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Postal Service returns mailbox near St. John's apartment

August 29, 2008|By DAN DEARTH

HAGERSTOWN -- Mildred St. John said she nearly burst with joy on Monday when the U.S. Postal Service returned the blue mailbox that it previously had removed from near the intersection of East Avenue and North Mulberry Street.

The Postal Service recently had removed that postal box, which is a few yards from St. John's apartment, along with 12 others in the city to reduce fuel costs associated with mail collection, USPS spokeswoman Yvette Singh said last week.

St. John, 81, said the Postal Service's decision to remove the mailbox made it difficult to send letters because she and her neighbors, who also are senior citizens and find it hard to get around, couldn't walk to the nearest mailbox a few blocks away.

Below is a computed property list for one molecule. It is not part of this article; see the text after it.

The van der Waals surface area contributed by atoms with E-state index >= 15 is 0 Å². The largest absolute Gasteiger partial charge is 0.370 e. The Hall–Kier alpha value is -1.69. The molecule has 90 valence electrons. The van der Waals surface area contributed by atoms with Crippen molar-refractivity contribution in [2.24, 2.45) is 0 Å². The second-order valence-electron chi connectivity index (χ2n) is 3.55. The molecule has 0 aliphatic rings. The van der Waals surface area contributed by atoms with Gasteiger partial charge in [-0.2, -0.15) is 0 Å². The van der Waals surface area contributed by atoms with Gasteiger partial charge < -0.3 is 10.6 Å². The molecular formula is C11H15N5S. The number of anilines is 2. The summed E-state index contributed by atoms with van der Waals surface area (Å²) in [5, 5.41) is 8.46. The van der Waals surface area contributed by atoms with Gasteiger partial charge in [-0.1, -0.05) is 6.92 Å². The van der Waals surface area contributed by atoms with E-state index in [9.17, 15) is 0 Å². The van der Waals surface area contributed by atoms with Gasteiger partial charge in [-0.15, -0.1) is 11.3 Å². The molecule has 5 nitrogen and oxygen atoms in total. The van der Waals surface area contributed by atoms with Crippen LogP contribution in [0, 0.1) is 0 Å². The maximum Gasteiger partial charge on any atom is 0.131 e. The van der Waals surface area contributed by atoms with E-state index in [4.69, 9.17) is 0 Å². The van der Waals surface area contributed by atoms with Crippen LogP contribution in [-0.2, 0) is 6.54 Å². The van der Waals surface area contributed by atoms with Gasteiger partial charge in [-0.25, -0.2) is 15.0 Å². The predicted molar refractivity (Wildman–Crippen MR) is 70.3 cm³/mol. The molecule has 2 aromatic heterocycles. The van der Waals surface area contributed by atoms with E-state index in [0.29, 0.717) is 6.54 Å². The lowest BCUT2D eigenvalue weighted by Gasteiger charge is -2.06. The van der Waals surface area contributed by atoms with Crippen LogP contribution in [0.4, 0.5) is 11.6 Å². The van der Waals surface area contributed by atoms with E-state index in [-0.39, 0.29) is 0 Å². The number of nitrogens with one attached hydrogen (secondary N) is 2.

"We're very glad it was put back," St. John said. "That's better than a nice Christmas present ... One woman said she wanted to kiss the man who returned it."

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St. John said she wasn't sure why the Postal Service decided to return the mailbox, but suspected the reason could be traced to a letter that her neighbor wrote to U.S. Sen. Barbara Mikulski, D-Md.

"I was getting ready to write (Mikulski) as well," St. John said.

The mailbox at East Avenue and Mulberry Street was removed as part of a density study of 2,900 mailboxes in the Baltimore Postal District, Singh said. Of those 2,900 mailboxes, 290 - including 13 in Hagerstown - were removed because fewer than 25 letters per day were posted in each. The Postal Service determined the boxes were underutilized and too costly to service, she said.

Singh was out of the office Thursday, but her colleague, Freda Sauter, answered a few questions as to the reason that the mailbox was returned.

Sauter said she wasn't certain why the mailbox was put back, but the Postal Service typically returns removed mailboxes when several people call or write to complain.

"If it's needed, we will put it back," Sauter said. "We take any comments and complaints seriously."

Sauter said that to her knowledge, only five of the 290 mailboxes that were removed had been replaced - the one at East Avenue and North Mulberry Street and four in Baltimore City.

"We don't have any plans to return any others," Sauter said.

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